Greens hit by rising internal strife
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Greens hit by rising internal strife

Strong tensions within the Greens have emerged just months from the federal election, with party leader Christine Milne being accused of running a dysfunctional office and allowing a culture of intimidation.

The accusations follow the resignation of a highly regarded senior employee and come after Senator Milne conceded last month that September's poll would be an uphill battle for the party, which risked losing two Senate spots.

Greens leader, Christine Milne.

Greens leader, Christine Milne.Credit:Alex Ellinghausen

The Greens, who hold the balance of power in the Senate, remain a big force for this year's election and their preferences alone could help decide the fate of candidates in marginal electorates around the nation.

Alexandra Lamb, who was a well-respected media adviser to Senator Milne, quit her job last Sunday after professional clashes with the party's new communications director, Georgie Klug.

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Ms Lamb was given half an hour to leave her Parliament House office when a breakdown of relationships led to her resignation.

The incident has highlighted a culture of tension and mistrust inside the party, with insiders saying the Greens' office is fast becoming an unhappy place to work.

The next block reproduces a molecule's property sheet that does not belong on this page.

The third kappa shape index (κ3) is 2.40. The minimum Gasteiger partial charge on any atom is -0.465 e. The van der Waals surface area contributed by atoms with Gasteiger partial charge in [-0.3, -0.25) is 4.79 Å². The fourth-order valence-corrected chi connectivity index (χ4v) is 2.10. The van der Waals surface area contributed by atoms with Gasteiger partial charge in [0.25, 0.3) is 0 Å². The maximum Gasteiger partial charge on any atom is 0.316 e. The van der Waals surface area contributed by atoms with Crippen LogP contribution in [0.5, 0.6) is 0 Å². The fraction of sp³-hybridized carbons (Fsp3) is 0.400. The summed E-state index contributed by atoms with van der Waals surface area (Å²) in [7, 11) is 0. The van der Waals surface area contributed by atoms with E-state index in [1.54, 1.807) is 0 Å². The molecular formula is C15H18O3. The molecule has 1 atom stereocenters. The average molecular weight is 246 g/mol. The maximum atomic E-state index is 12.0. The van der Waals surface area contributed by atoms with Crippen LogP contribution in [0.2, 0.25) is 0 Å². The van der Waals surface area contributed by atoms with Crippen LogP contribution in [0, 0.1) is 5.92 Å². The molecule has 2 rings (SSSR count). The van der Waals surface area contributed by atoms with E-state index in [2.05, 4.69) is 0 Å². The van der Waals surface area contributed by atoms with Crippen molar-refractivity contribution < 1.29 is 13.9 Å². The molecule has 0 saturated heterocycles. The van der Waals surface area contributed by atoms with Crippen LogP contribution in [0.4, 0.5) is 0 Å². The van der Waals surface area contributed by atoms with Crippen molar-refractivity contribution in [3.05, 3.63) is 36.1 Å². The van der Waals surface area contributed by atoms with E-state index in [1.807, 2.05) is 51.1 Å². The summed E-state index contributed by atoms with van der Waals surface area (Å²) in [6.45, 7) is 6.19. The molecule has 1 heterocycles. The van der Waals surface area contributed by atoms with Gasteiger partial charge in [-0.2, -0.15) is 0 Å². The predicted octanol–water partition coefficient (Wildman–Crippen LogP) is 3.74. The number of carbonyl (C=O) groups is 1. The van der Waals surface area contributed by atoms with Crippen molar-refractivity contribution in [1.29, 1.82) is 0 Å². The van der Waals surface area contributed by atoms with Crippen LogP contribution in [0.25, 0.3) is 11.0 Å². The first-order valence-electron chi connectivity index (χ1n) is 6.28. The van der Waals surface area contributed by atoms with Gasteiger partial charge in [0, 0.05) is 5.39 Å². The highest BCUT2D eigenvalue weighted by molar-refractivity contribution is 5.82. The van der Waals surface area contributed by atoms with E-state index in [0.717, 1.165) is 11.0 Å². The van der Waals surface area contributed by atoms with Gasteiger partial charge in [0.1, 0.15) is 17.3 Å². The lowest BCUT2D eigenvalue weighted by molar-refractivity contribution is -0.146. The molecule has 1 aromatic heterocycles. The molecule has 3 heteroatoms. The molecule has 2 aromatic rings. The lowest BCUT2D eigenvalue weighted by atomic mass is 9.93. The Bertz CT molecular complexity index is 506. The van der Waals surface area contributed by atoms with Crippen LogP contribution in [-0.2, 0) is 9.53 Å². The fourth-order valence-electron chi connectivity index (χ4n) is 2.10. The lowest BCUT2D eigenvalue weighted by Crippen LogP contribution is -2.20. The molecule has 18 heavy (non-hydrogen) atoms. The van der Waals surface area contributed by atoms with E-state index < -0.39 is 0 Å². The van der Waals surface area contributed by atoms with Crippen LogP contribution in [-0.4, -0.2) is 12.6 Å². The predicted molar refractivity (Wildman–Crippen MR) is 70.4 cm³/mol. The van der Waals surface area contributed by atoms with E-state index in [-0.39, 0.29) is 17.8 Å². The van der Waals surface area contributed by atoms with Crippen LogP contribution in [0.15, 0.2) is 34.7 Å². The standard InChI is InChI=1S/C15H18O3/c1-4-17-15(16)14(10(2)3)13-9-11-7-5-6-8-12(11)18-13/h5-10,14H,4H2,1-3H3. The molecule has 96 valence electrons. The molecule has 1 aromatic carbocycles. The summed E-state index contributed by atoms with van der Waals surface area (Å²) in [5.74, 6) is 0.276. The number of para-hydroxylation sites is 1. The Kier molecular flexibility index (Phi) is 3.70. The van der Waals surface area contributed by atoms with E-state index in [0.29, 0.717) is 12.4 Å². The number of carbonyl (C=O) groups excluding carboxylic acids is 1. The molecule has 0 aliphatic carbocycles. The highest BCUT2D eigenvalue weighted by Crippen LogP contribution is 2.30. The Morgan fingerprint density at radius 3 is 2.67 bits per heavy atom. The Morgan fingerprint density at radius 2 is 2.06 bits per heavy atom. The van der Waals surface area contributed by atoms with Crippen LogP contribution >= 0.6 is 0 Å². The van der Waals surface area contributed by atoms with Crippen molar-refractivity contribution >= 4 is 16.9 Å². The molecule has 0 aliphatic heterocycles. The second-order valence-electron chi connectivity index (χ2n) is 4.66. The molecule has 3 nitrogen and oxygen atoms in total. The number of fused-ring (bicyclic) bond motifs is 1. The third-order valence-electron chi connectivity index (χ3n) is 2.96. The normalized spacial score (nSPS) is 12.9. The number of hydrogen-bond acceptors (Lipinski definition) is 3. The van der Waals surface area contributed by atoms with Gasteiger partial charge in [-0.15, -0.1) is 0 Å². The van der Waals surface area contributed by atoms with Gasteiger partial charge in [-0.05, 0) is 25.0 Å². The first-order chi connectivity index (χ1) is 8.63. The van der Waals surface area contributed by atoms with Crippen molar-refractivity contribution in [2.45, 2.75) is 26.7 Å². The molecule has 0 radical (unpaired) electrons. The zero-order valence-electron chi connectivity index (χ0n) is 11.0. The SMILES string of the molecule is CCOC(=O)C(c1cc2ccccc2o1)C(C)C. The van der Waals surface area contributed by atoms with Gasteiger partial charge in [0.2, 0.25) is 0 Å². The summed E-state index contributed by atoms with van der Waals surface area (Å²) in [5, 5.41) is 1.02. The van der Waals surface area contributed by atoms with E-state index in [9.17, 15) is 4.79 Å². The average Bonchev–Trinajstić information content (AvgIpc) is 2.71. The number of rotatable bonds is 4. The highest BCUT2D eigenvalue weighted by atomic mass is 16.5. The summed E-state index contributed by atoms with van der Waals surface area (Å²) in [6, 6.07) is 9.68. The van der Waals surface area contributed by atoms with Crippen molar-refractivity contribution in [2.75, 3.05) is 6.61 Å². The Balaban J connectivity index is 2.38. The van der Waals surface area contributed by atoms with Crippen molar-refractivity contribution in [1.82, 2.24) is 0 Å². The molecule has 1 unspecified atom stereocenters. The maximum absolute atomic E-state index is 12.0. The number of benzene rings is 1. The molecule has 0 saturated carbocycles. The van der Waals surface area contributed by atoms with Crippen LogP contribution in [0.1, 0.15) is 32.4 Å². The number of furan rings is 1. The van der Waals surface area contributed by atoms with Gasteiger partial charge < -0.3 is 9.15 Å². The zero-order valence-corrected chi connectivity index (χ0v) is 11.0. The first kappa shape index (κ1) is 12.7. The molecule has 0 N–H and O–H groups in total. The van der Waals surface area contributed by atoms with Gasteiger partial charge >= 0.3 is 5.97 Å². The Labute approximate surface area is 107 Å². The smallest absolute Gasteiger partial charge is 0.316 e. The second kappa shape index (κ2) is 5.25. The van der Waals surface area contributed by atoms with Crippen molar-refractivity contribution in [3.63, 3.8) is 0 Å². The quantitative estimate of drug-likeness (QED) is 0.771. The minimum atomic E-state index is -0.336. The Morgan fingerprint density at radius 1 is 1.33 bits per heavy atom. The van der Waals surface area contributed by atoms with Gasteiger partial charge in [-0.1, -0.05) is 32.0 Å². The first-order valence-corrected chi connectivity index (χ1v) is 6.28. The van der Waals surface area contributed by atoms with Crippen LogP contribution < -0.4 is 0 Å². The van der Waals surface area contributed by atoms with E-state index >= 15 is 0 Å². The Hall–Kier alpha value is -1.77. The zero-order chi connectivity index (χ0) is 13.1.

Sources say a "bitter, petty and nasty" process was put in train to force Ms Lamb's resignation and was indicative of some measures used against other staff.

"Alex was so dedicated and professional and this shouldn't have happened," one party source said. "But the problem is far deeper than what happened last week. The culture is not good."

Another source said "tensions have skyrocketed" inside the party and "there is an air of chaos and panic as the election gets closer".

Ms Lamb declined to comment, but Fairfax Media has seen a letter she sent to Senator Milne and the office's general manager, Alison Hetherington, last Sunday, offering her immediate resignation and insisting she would not accept a reworked job description handed her two days earlier.

"I received a text message from Georgie demanding that I leave the building within half an hour - which I thought rather emblematic of her management and communication style," the letter said.

Ms Lamb did not supply Fairfax with a copy of the letter or confirm she had even sent it.

Senator Milne would only state that: "Alex made no reports of bullying. She resigned of her own accord."

After further questioning, Senator Milne asked Ms Hetherington to respond in writing, saying: "Senator Milne has never made a practice of commenting on internal staff matters. It is inappropriate to breach the privacy of any individual by commenting further."

The Greens have long been a serious player on the Australian political landscape, but since gaining the balance of power in the Senate following the previous election, their influence has grown stronger than ever.

There have also been recent tensions in the party over policy, with most of the federal party at odds with the Tasmanian branch over the new forests agreement there. All but one of the Tasmanian Greens voted in favour of the agreement, but Senator Milne and former leader Bob Brown, both from Tasmania, are furious that the new act seeks to stamp out dissent.

Chris Johnson is a political correspondent. Most recently Chris was the Canberra bureau chief, and national political correspondent for The Sunday Age and The Sun-Herald.

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